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Optimized option to write updates to Aurora PostgresDB from Databricks/spark

Sweta
New Contributor II

Hello All,

    We want to update our postgres tables from our spark structured streaming workflow on Databricks. We are using foreachbatch utility to write to this sink. I want to understand an optimized way to do this at near real time latency avoiding deadlocks or improving concurrency and parallelism. Right now we are considering 2 options:

1. JDBC connector/pyscopg2: where we try to run updates directly on the main table in postgres but we are not utilizing parallelism here appropriately and inserting one record at a time(batchsize=1) for the fear of loosing/delaying other records in the batch in case of a failed record in the batch. This is also increasing latency which we do not desire.

2. Append to temp table: In this approach we are creating a temp table on postgres (for every table we want to update) and then running merge to the actual table via trigger on the postgres end. 

Option 2 have been working well for us so far but I want to reach out to others here and experts on the forum to understand if there is any better approach for this or any suggestions on our approach to optimize and achieve real time streaming frequency. 

Any information is highly appreciated.

Thanks in advance for your response.

Sweta

1 REPLY 1

Kaniz_Fatma
Community Manager
Community Manager

Hi @Sweta, Your question about optimizing updates to PostgreSQL tables from a Spark structured streaming workflow is quite relevant, and I’m glad you’re exploring different approaches.

  • Running updates directly on the main table in PostgreSQL using the JDBC connector is a common approach. However, as you’ve noted, it can be challenging to achieve parallelism and low latency.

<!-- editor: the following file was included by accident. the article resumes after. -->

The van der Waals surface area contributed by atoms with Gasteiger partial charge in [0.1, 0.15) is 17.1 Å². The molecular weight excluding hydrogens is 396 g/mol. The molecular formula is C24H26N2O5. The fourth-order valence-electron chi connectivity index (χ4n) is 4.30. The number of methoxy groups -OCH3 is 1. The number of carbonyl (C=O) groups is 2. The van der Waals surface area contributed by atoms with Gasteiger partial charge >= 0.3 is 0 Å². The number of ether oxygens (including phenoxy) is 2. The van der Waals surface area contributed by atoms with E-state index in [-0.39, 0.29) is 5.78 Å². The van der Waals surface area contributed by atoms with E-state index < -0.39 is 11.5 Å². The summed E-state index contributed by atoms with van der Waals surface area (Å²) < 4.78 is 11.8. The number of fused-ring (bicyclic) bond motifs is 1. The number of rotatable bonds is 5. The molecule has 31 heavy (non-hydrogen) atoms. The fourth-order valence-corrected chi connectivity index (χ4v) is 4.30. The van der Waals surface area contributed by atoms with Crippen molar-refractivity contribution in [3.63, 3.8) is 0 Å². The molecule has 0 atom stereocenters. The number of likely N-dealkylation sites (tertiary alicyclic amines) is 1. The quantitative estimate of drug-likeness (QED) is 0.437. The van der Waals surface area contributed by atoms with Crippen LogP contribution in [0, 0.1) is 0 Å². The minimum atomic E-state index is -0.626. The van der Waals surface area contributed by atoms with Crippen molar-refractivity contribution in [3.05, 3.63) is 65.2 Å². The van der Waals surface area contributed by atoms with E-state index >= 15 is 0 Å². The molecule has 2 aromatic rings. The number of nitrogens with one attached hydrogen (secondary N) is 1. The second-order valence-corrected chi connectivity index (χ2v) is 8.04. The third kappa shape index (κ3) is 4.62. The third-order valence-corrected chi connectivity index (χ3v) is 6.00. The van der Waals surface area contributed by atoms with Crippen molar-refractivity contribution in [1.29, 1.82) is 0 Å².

• The issue with inserting one record at a time (batch size = 1) is that it can lead to increased latency due to network round-trips and database overhead.
  • To improve this approach, consider increasing the batch size to a reasonable value (greater than 1) to reduce the impact of individual record failures. You can also explore connection pooling to enhance parallelism.
  • Your second option involves creating a temporary table in PostgreSQL for each table you want to update. Then, you merge the data from the temp table into the actual table using a trigger.
  • This approach can be effective because it allows you to batch-process updates and perform the merge operation efficiently.
  • However, it does introduce additional complexity with managing temp tables and triggers.
  • Make sure to handle any potential race conditions or conflicts during the merge process.
  • When using stateful streaming queries, state updates can bottleneck performance. Consider enabling asynchronous checkpointing to make state updates asynchronous to micro-batch processing. Keep in mind that this tradeoff may result in slower restarts1.
  • Consider periodically restarting your Spark streaming job to handle old files and manage input/output retention periods. This can help maintain performance and prevent resource leaks2.
 
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